A custom still celebrated is the King’s Cake.  King Cakes are made of a cinnamon filled dough in the shape of a hollow circle, glazed with topping and sprinkled with sugar in the colors of Mardi Gras- purple, green and gold.


Purple signifies justice.

Green represents faith.

Gold denotes power.

A plastic baby is baked inside the King Cake, and tradition says whoever gets the baby in their piece of cake has to buy the next King and host the next party.


King Cakes are a diversified delicacy- baked, filled and decorated in different ways based on bakery, tradition and territory.  Different strokes and tastes for different parishes as it goes.  These Mardi Gras favorites are sold by the thousands during Carnival season.

mardi gras king cake

This recipe for King Cake cupcakes bakes up a little bite of Big Easy flavor in laissez les Bons temps rouler taste so good tradition.


King Cake Cupcakes 


1 ¼ cups cake flour
1 ½ teaspoons baking powder
1/8 teaspoon salt
½ cup (1 stick) butter, softened
3/4 cup granulated sugar
1 teaspoon McCormick® Pure Vanilla Extract
2 eggs
3/4 cup milk
Creole Cream Cheese and Root Beer Frosting:
8 ounces Creole cream cheese, softened
¼ cup (½ stick) butter, softened
½ cup confectioners’ sugar
¼ teaspoon ZATARAIN’S® Root Beer Concentrate


Preheat oven to 350°F.  For the Cupcakes, mix flour, baking powder and salt in medium bowl.  Set aside.

Beat butter in large bowl with electric mixer on medium speed 30 seconds or until softened.  Add granulated sugar and vanilla; beat until light and fluffy, scraping down sides of bowl frequently.  Beat in eggs, 1 at a time. Alternately beat in flour mixture and milk on medium-low speed just until mixed.  Spoon batter into 12 lightly greased or paper-lined muffin cups, filling each cup 2/3 full.

Bake 12 to 14 minutes or until toothpick inserted into cupcake comes out clean. Cool in pans on wire rack 10 minutes.  Remove from pans; cool completely.  Makes 12 (1 cupcake) servings.

For the Frosting, beat cream cheese and butter in large bowl with electric mixer on medium speed until smooth.  Add confectioners’ sugar and extract; beat until fluffy.  Set aside.

Make an indentation in the center of each cupcake using the handle of a wooden spoon or a straw, making sure not to break through bottom of cupcake.  Spoon Frosting into resealable plastic bag or piping bag fitted with star tip.  If using plastic bag, cut a small piece off one of the bottom corners of bag.  Pipe a small amount of Frosting into each cupcake.  Pipe remaining Frosting onto each cupcake.  Sprinkle with colored sugar, if desired.

~ recipe via Zatarain’s



Cheesy C’est si Bon: Potatoes Au Gratin

When I think of potatoes au gratin my thoughts take me straight to 4510 Dryades St, New Orleans, Louisiana.

charlies steak house

Charlie’s Steakhouse is a New Orleans must do for our family.  We come for the sizzle.


The potatoes au gratin at Charlie’s are the best I have ever eaten.  Served hot in small silver dishes straight out of the oven, I truly believe the piping hot cheesy crust with just enough burn to deliver the c’est si bon brings the gratin goodness.


This recipe is a fair substitution for Charlie’s potatoes au gratin, crust included.

Potatoes Au Gratin


2 Tablespoon flour

1 cup milk

1 cup half & half or heavy cream

sliced potatoes

2 Tablespoons margarine

1 teaspoon salt

½-1 teaspoon fine black pepper

1 teaspoon garlic powder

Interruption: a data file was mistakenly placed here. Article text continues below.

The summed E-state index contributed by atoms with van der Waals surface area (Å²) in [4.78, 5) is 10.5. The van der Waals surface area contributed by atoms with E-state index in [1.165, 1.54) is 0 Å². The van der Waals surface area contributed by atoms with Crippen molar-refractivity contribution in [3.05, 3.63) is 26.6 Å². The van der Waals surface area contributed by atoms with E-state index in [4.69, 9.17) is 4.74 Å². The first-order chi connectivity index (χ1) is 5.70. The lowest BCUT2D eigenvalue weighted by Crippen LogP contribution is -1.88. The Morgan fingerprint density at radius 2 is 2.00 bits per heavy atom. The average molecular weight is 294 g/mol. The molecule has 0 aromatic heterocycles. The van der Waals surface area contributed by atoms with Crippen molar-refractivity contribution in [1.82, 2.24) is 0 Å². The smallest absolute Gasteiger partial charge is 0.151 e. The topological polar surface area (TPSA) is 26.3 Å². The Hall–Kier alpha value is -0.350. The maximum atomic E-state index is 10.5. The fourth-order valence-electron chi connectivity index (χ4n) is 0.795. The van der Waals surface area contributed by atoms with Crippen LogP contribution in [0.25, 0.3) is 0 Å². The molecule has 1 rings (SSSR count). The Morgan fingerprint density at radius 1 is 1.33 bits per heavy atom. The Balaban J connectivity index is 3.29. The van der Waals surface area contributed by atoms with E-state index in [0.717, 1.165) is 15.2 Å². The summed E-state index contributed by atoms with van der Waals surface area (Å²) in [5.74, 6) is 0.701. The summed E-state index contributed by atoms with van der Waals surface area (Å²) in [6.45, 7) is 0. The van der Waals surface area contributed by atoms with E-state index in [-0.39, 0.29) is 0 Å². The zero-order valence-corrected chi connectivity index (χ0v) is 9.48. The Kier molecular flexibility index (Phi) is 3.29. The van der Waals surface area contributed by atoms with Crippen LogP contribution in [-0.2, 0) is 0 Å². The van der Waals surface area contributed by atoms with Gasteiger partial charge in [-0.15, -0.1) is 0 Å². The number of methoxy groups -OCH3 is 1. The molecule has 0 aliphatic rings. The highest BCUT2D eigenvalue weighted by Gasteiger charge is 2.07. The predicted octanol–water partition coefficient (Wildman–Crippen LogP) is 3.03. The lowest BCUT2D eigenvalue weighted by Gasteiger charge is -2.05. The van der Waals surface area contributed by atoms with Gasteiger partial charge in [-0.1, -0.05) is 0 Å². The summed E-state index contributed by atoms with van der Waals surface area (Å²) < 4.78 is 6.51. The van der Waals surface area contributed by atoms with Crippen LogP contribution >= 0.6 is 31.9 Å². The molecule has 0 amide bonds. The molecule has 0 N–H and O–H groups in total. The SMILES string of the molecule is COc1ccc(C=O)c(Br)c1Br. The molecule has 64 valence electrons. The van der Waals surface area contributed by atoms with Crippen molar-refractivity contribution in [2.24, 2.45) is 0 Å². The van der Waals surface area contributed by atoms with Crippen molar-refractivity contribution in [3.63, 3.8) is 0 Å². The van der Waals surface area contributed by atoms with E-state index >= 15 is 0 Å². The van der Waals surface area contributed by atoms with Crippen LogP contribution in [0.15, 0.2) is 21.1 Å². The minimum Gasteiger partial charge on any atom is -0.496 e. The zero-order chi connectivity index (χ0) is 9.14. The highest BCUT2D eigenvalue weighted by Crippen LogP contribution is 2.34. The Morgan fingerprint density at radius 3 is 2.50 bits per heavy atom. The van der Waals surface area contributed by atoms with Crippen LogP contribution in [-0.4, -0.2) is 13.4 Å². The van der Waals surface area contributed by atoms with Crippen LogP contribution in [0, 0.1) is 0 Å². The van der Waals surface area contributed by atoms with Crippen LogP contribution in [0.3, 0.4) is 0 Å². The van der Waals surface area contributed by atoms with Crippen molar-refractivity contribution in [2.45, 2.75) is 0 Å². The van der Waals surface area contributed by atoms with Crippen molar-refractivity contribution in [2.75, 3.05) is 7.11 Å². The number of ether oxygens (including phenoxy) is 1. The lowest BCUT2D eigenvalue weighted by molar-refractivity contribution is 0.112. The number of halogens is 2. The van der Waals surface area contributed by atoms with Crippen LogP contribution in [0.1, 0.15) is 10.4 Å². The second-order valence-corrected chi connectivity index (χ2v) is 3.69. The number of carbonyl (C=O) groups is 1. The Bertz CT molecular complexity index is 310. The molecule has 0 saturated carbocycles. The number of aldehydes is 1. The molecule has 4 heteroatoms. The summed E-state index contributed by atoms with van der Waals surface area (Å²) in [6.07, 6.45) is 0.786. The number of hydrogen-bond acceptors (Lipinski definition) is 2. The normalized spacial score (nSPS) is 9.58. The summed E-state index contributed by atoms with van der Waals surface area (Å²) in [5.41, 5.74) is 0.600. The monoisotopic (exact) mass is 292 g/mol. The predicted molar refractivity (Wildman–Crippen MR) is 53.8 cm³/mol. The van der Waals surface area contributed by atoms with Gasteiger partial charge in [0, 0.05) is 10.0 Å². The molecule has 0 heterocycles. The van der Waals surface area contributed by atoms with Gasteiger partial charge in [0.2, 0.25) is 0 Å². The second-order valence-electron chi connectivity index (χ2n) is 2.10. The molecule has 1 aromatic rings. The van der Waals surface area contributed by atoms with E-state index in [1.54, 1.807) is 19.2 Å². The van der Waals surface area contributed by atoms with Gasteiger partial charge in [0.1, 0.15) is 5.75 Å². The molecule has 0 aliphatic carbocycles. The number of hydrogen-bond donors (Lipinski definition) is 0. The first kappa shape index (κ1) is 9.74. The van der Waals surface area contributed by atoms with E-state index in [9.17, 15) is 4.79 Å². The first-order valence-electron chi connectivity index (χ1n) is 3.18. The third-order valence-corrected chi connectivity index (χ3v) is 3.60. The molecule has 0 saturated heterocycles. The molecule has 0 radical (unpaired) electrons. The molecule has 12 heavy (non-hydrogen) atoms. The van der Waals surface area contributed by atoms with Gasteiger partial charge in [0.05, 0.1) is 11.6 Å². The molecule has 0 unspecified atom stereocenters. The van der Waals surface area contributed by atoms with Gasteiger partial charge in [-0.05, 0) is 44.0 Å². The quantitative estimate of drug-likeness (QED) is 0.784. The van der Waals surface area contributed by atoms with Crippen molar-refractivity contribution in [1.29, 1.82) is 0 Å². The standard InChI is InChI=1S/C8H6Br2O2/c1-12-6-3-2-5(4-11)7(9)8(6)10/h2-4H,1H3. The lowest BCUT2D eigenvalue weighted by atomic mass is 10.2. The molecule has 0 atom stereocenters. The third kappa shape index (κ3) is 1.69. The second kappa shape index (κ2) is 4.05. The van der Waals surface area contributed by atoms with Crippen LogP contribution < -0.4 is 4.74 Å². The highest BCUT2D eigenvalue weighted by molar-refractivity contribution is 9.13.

1 teaspoon onion powder

2 cups sharp shredded cheddar cheese, grated


Preheat oven to 375 degrees.  Wash, peel, and slice potatoes.  Place the potatoes in a buttered casserole dish.

Add the flour, milk, cream, salt, pepper, garlic and onion powder to pan. Cook over low heat, stirring constantly.

When all ingredients have blended, add cheese.  Heat until cheese melts, stirring constantly.

Pour cheese sauce over the potatoes and place in oven uncovered.

Bake for one hour or until top is brown and bubbly.



Turtles, Hotel Monteleone, Turtle Soup And Helen Hayes

William, our four- legged Westie son, let his mama know something out of his ordinary furry routine was up today.  I realized his “I’m ready for my morning treat” bark was different.  When I walked out on the patio with treats in hand, William immediately showed me we had company.

Sir William B- Our Wild & Woolly Westie


Shelly~ The Visiting Turtle

This turtle is huge! The markings on her shell are quite beautiful. “Shelly” is currently residing in a cardboard condo awaiting transport to a more turtle friendly home.  My mother and I commented to each other that we know plenty of people who would view Shelly as dinner, and not simply an afternoon visitor.   Turtle soup with sherry is another Louisiana favorite.  I pulled out one of my favorite vintage cookbooks,  the 1967 edition of  Talk About Good to confirm.

Seventy one pages in and the Hotel Monteleone Turtle Soup II recipe via Mrs. Helen M. Hayes struck a culinary chord.


Hotel Monteleone is as rich in history as their turtle soup .   A New Orleans landmark  in the heart of the French Quarter, the list of Pulitzer Prize winners who have been guests of  Hotel Monteleone include Tennessee Williams, William Faulkner, and Richard Ford.  It is reported Truman Capote claimed to have been born there.


Antonio Monteleone opened his historic hotel in 1886.  It still remains family owned and a New Orleans must see, must stay, must order the turtle soup kind of place.  Thank you, Mrs. Helen M. Hayes, for the recipe and the reminder.

Turtle Soup II (Monteleone)


3/4  gallon chicken stock (bouillon cubes may be used)

4  Tbsp. butter

1 c.  green onions, chopped fine

1/3 c.  celery, chopped fine

¼  c.  lemon, chopped fine

3  hard-boiled eggs, sieved

1 c.  flour

1 c.  tomato sauce

1 lb.  boneless turtle meat cut into very small cubes



Prepare chicken stock.  Saute onion and celery in 4 tablespoons butter. Brown the flour in a heavy iron skillet over medium heat stirring constantly.  Add flour to onions and celery.  Mix into stock. Add tomato sauce, sieved, hard boiled eggs, lemon and salt, red pepper and black pepper to taste.

Brown turtle meat and add to stock.  Cook over low heat, simmering 1 ½ hours to 2 hours.  Pour sherry into serving plate (not more than 1 tablespoon per large bowl) and ladle hot soup over it. Serves 10-12.

Mrs.  Helen M. Hayes